Is the protective covenant of a Homeowners Association enforceable during a period of time when no members are paying dues?

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Is the protective covenant of a Homeowners Association enforceable during a period of time when no members are paying dues?

When our neighborhood was under development (a period of 4 years or so), the HOA had no officers and no dues were being collected. During that time, some owners planted shrubbery, etc., in areas prohibited by the HOA protective covenant. Now, the HOA wants to enforce the covenant although the developer never enforced it and despite the fact that the HOA has been collecting dues and has had officers for the last 5 years. Can the HOA do this?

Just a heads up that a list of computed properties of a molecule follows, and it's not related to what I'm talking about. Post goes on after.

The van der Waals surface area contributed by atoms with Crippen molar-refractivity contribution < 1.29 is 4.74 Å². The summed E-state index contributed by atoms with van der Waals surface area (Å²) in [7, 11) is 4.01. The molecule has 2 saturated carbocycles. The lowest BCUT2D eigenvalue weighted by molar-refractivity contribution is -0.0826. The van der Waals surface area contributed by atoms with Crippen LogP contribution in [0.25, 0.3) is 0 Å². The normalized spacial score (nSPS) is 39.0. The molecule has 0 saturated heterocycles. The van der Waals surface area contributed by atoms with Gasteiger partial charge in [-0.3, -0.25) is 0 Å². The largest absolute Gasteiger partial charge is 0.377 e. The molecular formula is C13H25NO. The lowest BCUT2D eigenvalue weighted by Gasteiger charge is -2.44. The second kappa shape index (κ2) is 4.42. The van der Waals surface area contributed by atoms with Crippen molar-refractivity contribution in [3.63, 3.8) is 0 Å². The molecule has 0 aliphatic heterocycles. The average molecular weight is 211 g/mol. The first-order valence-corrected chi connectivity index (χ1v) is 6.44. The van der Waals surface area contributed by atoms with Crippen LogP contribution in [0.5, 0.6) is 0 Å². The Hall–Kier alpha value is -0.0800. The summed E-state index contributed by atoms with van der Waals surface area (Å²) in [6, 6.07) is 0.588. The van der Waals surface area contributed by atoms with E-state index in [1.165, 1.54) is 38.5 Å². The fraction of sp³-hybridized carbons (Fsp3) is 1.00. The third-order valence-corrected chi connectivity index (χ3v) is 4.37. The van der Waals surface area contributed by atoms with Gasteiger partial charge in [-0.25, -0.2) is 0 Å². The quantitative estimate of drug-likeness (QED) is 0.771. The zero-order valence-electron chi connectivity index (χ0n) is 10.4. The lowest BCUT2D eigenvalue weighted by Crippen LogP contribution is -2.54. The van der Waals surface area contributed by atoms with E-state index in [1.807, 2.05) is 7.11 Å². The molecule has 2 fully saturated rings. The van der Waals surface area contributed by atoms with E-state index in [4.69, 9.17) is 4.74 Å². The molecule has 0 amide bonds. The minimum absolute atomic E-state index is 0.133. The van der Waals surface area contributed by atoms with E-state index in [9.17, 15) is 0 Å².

Asked on April 20, 2011 under Real Estate Law, Alabama

Answers:

MD, Member, California Bar / FreeAdvice Contributing Attorney

Answered 9 years ago | Contributor

Protective covenants are usually recorded and are still applicable and valid unless and until a court orders otherwise or deeds are recorded eliminating the protective covenant. In terms of requiring the shrubbery removed, you have to determine if the protective covenant was something recorded in the registry of deeds and part of every parcel that is part of the Homeowners' Association or if this is strictly a bylaws by the HOA. So, in terms of the restrictive covenant, despite no fees and despite the lack of officers enforcing the restriction or prohibition, if indeed it is recorded, then yes it is enforceable by the HOA to force these individuals to remove the shrubbery.


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